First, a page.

still the most popular, with many now operated by end-users through self-portals, but
companies are broadening the scope of HRM applications. Applications that are more
strategic, such as talent acquisition services, form a leitmotif on the digital HRM stage.
In parallel with the digitalization of HRM, opportunities are being created for HR
professionals to use the data generated by technologies to support HRM and business solutions,
and in particular to support decision making. Already in 2005, Boudreau and Ramstad (2005)
were advocating that the traditional service-oriented HR focus must be extended to a decision
sciencethat enhances decisions about human capital(p. 129). They argued that with such a
paradigm shift which in fact is comparable to the earlier evolutions in more mature strategic
functions such as finance and marketing theHRfunctioncouldactuallyfindoutwhatitmeans
to be strategic.The use of HR decision science could enhance decisions about people, just as
the marketing decision science enhances decisions about customers, and the finance decision
science enhances decisions about money(Boudreau and Ramstad, 2005, p. 131). Only now,
more than a decade later, does it seem that the paradigm has finally shifted. Businesses have,
however, opted for more a popular form of language, using the terms HR analytics, workforce
analytics, or people analytics. Inspired by success stories of organizations generating up to
$100 million in savings, while at the same time improving the engagement and productivity of
employees, advanced HR analytics is fast becoming mainstream (Fecheyr-Lippens et al., 2015)
and increasingly considered as an indispensable HR tool (Boston Consulting Group, 2014).
Overall, scholarly studies addressing the future of HRM have been less common than
in other fields. For example, in his literature review of Delphi studies published between
1995 and 2002, De Meyrick (2003) identified eleven studies concerning future
developments in information technology but none concerning HRM. Studies have
been conducted on anticipated practical business challenges, for example, concerning
e-commerce (Addison, 2003) and future tourism potential (Kaynak et al., 1994). Similarly,
management studies have focused on the future of management (Schwarz, 2008) and the
future of knowledge management systems (Nevo and Chan, 2007). The limited studies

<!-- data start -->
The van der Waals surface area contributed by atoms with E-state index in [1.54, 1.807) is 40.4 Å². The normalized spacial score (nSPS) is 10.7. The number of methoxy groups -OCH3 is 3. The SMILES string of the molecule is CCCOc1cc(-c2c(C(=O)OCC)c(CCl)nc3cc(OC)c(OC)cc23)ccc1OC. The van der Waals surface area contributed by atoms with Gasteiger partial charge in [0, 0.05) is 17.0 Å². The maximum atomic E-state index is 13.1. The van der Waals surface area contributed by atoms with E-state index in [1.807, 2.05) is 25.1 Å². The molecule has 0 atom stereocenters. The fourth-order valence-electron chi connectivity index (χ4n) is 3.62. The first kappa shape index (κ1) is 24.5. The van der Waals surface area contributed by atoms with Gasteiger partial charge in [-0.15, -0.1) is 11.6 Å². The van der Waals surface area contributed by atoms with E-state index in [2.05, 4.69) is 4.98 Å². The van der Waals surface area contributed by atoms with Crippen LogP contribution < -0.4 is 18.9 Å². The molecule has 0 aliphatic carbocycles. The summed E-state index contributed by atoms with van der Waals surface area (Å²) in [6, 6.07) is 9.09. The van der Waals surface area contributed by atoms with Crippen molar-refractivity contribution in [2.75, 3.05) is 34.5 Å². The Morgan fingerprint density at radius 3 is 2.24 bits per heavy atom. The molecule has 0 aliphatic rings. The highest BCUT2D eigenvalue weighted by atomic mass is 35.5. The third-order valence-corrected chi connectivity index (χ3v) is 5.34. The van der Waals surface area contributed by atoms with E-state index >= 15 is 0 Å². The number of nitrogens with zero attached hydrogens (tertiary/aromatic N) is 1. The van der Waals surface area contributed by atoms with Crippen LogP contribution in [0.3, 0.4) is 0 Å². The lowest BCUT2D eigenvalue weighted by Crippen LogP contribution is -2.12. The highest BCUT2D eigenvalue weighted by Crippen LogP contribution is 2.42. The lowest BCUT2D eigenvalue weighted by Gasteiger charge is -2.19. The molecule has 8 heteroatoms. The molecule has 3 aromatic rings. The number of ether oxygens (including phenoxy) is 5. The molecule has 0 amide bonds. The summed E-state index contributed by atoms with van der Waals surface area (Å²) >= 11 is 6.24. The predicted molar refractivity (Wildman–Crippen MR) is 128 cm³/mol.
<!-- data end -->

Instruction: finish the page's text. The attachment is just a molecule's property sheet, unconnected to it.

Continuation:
concerning future HRM have addressed strategic HRM (Lepak and Shaw, 2008), the
development of future HRM practices (Robinson et al., 2007), and a survey predicting
future HR trends (Hays and Kearney, 2001). Other studies considering the future of HRM
have included human resource (HR) development (McGuire and Cseh, 2006; Hatcher and
Colton, 2007), country-specific studies (Lin, 1997), a workplace stress study among HR
professionals (Loo, 1996) and also suggestions for the focus of future HRM research
(Huselid, 2011). However, our search of scholarly databases, published books, various
conference proceedings, and the latest e-HRM and HRIS reviews (Bondarouk and
Furtmueller, 2012; Marler and Fisher, 2013; Van Geffen et al., 2013; Ruël and Bondarouk,
2014), and reviews on future study directions (De Meyrick, 2003) has failed to uncover any
scholarly articles addressing the future of HR analytics.
The present study therefore aims to contribute to the development of HR analytics, as a field
of research that can usefully inform business, by exploring how HR analytics will look in the
future. More specifically, this study investigates what practitioners of HR analytics, working for
major Dutch organizations, think HR analytics will look like in 2025. There is a danger that a
timespan of ten years could encourage wild speculation since todays environmental dynamics
often make organizations reluctant to look even three years ahead. However, information
technology landscapes, decision-making cultures, and analytical capabilities will not change
overnight within organizations. By adopting a timespan of ten years, we aim to elicit
perspectives that go beyond the limitations that harsher restrictions may place on
broadmindedness. The central research question addressed in this study is therefore:
RQ1. What will HR analytics look like in 2025?
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By providing a point of reference in the development of HR analytics, we hope to facilitate
business and HR leaders in taking informed decisions on investing in the further
development of the HR analytics discipline. Such investments may lead to an enhanced HR
analytics capability within organizations, and cultivate the fact-based and data-driven
culture that many organizations and leaders try to pursue.
Furthermore, based on the insights obtained from the study, we will offer a research
agenda that could improve the scientific robustness of debates concerning HR analytics.
Moreover, we will advocate a new wave of scholarly research focusing on the development
of HR analytics as a business discipline, including its impact on the HRM function and on
organizations as a whole.
Conceptualizing HR analytics
What do we actually mean by the term HR analytics? Analytics, in general, refers to the use of
analysis, data and systematic reasoning to make decisions(Davenport et al., 2010, p. 4). Adding
the HRcomponent to the concept implies that these analyses, data and systematic reasoning
concern the people who are (in whatever way) related to the organization. Although the very few